Belgium and Germany: two football powerhouses of Europe. Countries with rich history and long tradition of football. Home to numerous legendary footballers. All those counts for nothing; only results matter. Which is why they crashed out of the Qatar World Cup in the first round.
If common sense and logic replace shock and disbelief, the ouster isn’t surprising. On sheer reputation, Belgium and Germany should have made the Round of 16, but their abject displays didn’t warrant it.
Belgium came into the tournament as the second-ranked team in the world. Roberto Martinez’s team have been dominant for over six years with a golden generation of players. But there was no silverware. The best effort was third place in the last World Cup in Russia.
Even their talismanic player Kevin de Bruyne admitted their best chance was in 2018. Since then, Vincent Kompany has left. Thomas Vermaelen too. Toby Alderweireld and Jan Vertonghen are ageing and slower. Eden Hazard a pale shadow of the midfield genius he was. Romelu Lukaku has been grappling with injury and poor form. The brilliance of De Bruyne and goalkeeper Thibaut Courtois isn’t enough to save the listing ship.
Why Belgium’s fall wasn’t unexpected
Martinez didn’t believe it. He felt there was enough quality for one last hurrah. Maybe the pressure to win a trophy clouded his judgement. So, he arrived in Qatar with a bunch of footballers living on reputation. The sport is a leveller; the Belgium coach should have known that, having been in top-flight football for a long time.
The scratchy win over Canada was only a prelude to an impending disaster. The Belgians struggled to cope with the energy and enthusiasm, speed and skill of Morocco, who were backed by a vociferous crowd. In retrospect, this loss hurt them badly. A goalless draw against Croatia was more evidence of their lack of cutting-edge. It was embarrassing to watch Lukaku fluff several chances. One shot that missed by an inch could have saved Belgium and made Lukaku a hero. It was not to be.
If Belgium’s fall wasn’t unexpected, the German exit was even more baffling. Never write off the Germans, I used to say. Times without number, I have seen Germany come back from the dead. They are even more dangerous with their backs to the wall. But this time, the writing was on the wall.
Germany had a poor run in the last two major tournaments: they tumbled out in the group stage of the 2018 World Cup and were knocked out of Euro 2020 in the Round of 16. Not a heartening piece of statistic for four-time champions.
Hans-Dieter “Hansi” Flick took over from Joachim Loew after Germany lost a generation of players. Only Thomas Mueller, Manuel Neuer, and Ilkay Gundogan remained. Otherwise, it’s pretty much a new-look team. They need time to turn into a world-beating side, and World Cup doesn’t afford such luxuries. They lacked a leader like Franz Beckenbauer, Karl Heinz Rummenigge, Lothar Mathaeus or Bastian Schweinsteiger. Neuer never looked like a leader.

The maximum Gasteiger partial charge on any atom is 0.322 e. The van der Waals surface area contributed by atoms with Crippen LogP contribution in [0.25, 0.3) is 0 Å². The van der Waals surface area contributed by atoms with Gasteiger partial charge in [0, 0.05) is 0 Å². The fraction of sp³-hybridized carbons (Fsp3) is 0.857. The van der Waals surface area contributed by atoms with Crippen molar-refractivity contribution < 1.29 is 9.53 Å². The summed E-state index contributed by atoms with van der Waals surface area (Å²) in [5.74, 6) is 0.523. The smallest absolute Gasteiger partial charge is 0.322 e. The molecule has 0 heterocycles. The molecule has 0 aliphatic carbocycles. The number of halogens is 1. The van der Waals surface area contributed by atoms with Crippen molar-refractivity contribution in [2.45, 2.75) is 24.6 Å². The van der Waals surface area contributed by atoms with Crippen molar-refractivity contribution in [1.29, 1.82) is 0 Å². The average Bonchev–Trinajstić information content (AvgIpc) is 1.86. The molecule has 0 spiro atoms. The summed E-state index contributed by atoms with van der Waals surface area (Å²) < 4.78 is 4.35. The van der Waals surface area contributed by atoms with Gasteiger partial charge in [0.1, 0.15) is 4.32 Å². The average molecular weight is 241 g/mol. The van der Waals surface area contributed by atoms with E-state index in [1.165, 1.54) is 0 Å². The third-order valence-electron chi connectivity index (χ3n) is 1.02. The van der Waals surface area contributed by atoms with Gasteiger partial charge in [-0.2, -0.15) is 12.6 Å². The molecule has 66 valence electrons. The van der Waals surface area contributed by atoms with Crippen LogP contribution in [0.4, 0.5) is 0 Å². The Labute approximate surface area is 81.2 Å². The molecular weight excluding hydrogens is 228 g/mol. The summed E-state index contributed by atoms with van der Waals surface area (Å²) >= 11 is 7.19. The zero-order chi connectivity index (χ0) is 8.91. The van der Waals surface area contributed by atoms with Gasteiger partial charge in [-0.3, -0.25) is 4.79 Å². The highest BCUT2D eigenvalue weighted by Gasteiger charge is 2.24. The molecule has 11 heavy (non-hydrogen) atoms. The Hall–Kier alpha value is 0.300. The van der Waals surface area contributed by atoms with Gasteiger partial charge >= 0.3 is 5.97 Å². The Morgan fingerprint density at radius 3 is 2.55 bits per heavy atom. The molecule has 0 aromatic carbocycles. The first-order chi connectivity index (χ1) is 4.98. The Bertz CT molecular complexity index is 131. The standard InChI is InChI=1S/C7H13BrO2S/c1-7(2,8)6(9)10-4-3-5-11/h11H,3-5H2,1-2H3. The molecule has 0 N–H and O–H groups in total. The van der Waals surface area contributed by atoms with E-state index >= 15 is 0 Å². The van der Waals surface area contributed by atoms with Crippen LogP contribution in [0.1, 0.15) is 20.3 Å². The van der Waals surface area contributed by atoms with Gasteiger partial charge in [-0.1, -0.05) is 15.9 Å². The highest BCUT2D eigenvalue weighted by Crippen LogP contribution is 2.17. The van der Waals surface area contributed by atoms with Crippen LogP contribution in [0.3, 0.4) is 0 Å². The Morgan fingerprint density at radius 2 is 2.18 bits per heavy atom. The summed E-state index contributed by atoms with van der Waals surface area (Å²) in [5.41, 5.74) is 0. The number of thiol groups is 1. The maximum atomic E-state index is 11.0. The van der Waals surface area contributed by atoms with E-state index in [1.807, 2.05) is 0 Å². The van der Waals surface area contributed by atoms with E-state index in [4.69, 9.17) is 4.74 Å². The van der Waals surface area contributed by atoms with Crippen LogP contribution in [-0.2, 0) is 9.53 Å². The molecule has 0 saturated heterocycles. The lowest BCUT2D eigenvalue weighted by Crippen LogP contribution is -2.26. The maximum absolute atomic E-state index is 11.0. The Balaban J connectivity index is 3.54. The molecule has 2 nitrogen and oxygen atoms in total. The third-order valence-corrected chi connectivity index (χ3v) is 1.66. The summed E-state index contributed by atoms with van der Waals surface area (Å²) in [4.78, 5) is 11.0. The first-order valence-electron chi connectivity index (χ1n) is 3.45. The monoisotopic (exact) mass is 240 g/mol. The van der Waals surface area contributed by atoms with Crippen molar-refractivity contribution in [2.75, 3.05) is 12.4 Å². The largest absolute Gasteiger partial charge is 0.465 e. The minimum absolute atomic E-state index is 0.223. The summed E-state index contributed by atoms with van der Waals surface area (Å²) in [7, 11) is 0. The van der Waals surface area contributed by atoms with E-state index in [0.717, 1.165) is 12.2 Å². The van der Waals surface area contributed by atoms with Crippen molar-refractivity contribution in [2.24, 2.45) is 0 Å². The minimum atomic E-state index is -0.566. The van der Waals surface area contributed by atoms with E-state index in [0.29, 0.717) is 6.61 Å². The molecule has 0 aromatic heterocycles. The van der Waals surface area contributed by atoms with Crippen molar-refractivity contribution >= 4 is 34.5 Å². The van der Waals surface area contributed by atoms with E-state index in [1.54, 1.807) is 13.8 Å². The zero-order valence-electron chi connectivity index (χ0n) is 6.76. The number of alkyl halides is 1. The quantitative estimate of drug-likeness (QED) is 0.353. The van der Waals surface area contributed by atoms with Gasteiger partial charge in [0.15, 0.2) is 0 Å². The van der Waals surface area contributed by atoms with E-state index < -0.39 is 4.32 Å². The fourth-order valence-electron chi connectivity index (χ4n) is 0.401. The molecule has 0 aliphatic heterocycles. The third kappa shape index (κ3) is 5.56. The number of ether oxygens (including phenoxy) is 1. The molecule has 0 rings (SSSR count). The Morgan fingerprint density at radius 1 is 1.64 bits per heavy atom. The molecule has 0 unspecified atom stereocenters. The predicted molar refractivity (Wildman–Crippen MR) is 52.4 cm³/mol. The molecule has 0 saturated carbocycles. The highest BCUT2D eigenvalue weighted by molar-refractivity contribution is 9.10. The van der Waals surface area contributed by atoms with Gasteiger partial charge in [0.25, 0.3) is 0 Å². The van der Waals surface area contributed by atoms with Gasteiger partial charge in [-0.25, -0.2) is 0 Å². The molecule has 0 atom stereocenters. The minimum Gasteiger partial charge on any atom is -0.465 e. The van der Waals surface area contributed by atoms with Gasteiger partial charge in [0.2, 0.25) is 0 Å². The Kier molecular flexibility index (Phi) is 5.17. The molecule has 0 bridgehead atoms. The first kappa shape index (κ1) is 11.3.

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Despite that, Germany should have progressed to the next round. The loss against Japan seemed to be their death knell. A draw against the talented Spaniards and a hard-fought win over Costa Rica weren’t enough to reverse the damage. Finally, it boiled down to Japan’s second goal, a brilliant effort from Takumo Asano. A driving run that left defender Nico Schlotterbeck trailing and goalie Neuer shying away from the rising shot. That would haunt the Germans for a long time.
Worse could have happened. When the Germans went behind Costa Rica after taking the lead, it looked like Spain and Germany would crash out. Three quick German strikes banished such thoughts, but Spain couldn’t beat Japan and save Germany.
Spain are in rebuilding mode, and the results are heartening. They could be favourites in four years. Germany have the nucleus of a good side, but will need time. As for Belgium, they have to reset the team. A full overhaul is required.
Rise of the Asian and Arab teams
While we mourn the fall of the giants, let’s also applaud the rise of an Arab and an Asian country. They may not have the football history and tradition of Belgium and Germany, but they have plenty of talent and the enthusiasm to back it. The hordes that descended on the stadiums to support their teams are ample testimony to the popularity of football in Morocco and Japan.
If Morocco’s goalless draw with World Cup finalists Croatia was a win, they were better against Belgium with a thumping two-goal victory. It gave the Atlas Lions so much confidence that they bossed the game against Canada. A stirring performance indeed.
Japan are truly having their moment in the Qatar sun. Two stunning wins over powerhouses Germany and Spain can only burnish their reputation. Both were engineered from a goal deficit as they turned up the heat before defending stoutly. Bravehearts, really.